To get all support options, launched this demo as follows using either pvbatch or pvpython

> pvbatch -m paraview.demos.wavelet_miniapp --help

Improvements to ParaView Live

There have been several improvements to the code that sets up connections between simulation processes and ParaView (or pvserver) processes when using Live.

  • When using ParaView in built-in mode (i.e., without pvserver) as the Live viewer, you no longer need to create an SSH tunnel for the chosen Catalyst port + 1 (default: 22223). We now reuse the socket connection between the Catalyst root node and ParaView for transferring data.
  • In configurations with multiple ranks for simulation (Catalyst) and ParaView (pvserver), each Catalyst satellite rank connects to every ParaView satellite rank using sockets. Previously, the port these connections are made on was hard-coded to be a fixed offset from the user-selected Live connection port. That is no longer the case. Each ParaView satellite process now picks any available port thus avoiding port conflicts on shared systems.

ParaView Catalyst Live python API

ParaView now provides a python API to create live visualizations with Catalyst. The new live module includes the following functions:

  • ConnectToCatalyst to initiate communication with a running Catalyst server.
  • ExtractCatalystData to extract data from catalyst to client.
  • PauseCatalyst to pause the simulation.
  • ProcessServerNotifications to look for catalyst notifications.

You can find an example of these functions in use in ParaView sources Examples/PythonClient/


Changes to Cinema support

Extractors introduced in this release also impact support for generation of Cinema databases. the Cinema Science project has undergone several changes over the years with latest specification called Spec D, or just Cinema specification for short. In this release, we simplify the ability to export Cinema specification by integrating it with extractors.

Image Extractors such as PNG, JPEG now support generation of images from multiple camera angles in addition the one used during the visualization setup. By setting the Camera Mode to Phi-Theta on the Properties panel for the extractor, you can make the extractor save out multiple images per timestep, each done from a different camera position along a sphere centered at the focal point with a radius set to the focal length.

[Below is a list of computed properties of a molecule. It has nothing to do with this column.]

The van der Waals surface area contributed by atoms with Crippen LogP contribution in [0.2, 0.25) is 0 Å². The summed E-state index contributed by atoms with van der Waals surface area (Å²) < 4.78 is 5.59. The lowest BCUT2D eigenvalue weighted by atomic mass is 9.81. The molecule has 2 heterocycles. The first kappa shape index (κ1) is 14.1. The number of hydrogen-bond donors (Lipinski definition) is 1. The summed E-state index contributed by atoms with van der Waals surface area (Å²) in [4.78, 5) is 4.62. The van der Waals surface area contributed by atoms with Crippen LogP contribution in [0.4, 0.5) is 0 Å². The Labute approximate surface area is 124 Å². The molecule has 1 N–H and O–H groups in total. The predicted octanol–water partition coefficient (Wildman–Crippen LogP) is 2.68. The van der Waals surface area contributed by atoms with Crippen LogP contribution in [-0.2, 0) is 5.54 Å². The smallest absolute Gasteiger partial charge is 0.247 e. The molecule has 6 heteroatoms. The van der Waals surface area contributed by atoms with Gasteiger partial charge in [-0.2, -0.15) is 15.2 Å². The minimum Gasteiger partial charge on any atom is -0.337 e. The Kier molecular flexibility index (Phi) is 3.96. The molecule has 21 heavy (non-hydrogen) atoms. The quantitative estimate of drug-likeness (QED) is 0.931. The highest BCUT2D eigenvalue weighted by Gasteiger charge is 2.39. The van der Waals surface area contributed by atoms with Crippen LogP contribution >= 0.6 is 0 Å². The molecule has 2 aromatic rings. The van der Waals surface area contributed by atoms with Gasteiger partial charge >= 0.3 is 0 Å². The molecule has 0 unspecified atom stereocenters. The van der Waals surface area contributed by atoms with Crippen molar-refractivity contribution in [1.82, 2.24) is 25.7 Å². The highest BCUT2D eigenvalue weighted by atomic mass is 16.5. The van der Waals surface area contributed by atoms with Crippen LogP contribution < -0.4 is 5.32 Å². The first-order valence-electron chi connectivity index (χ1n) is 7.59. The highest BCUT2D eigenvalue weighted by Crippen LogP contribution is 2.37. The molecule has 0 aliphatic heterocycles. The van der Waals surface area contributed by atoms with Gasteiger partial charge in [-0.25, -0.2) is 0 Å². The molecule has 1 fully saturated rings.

Tools provided by the Cinema Science project are intended to be used to explore artifacts produced by analysis apps like ParaView. To use those tools, you have to generate a summary database for all generated extracts. To generate this summary, simply check Generate Cinema Specification checkbox either when using Save Extracts to generate extracts immediately in application or when using Save Catalyst State to generate extracts in situ.

The Cinema Science project is developing a new format for defining a composable image set. This will support the ability to recolor rendering results and combine multiple layers. Support for these composable-image-sets (CIS) will be added in the future as a new type of Image Extractor.

Also removed in this release is the ability to import Cinema databases. The importer was designed for legacy Cinema specifications and hence removed.

Developer notes

Minimum CMake version

CMake 3.12 is now required to build ParaView.

Minimum Qt version

Qt 5.12 is now the minimum supported version required to build ParaView.

Proxy XML toposort

Proxy XML files are now sorted in module dependency order before collating into a ServerManager target. This allows Proxy entries to depend on each other properly.

Autoload plugin options

PARAVIEW_PLUGIN_AUTOLOAD_<PLUGIN> options have been made available once again.

Plugin RPATH entries are improved

By default, paraview_plugin_build(ADD_INSTALL_RPATHS) is now ON if not specified. This ensures that installed plugins can load modules beside them properly out of the box.

vtkStdString removal

Usage of vtkStdString inside of ParaView itself has been minimized. Some usages are still around either for infrastructure reasons or VTK API reasons.

Known Issues

Cinemasci server Python module missing

Solution: add to the PYTHONPATH as follows:

bash -c "PYTHONPATH=/Applications/${PYTHONPATH}; /Applications/ -m paraview.tpl.cinemasci.server"

File > Open can cause ParaView to crash when an invalid volume is mounted

The workaround is to unmount any volumes inaccessible to ParaView.

Leave a Reply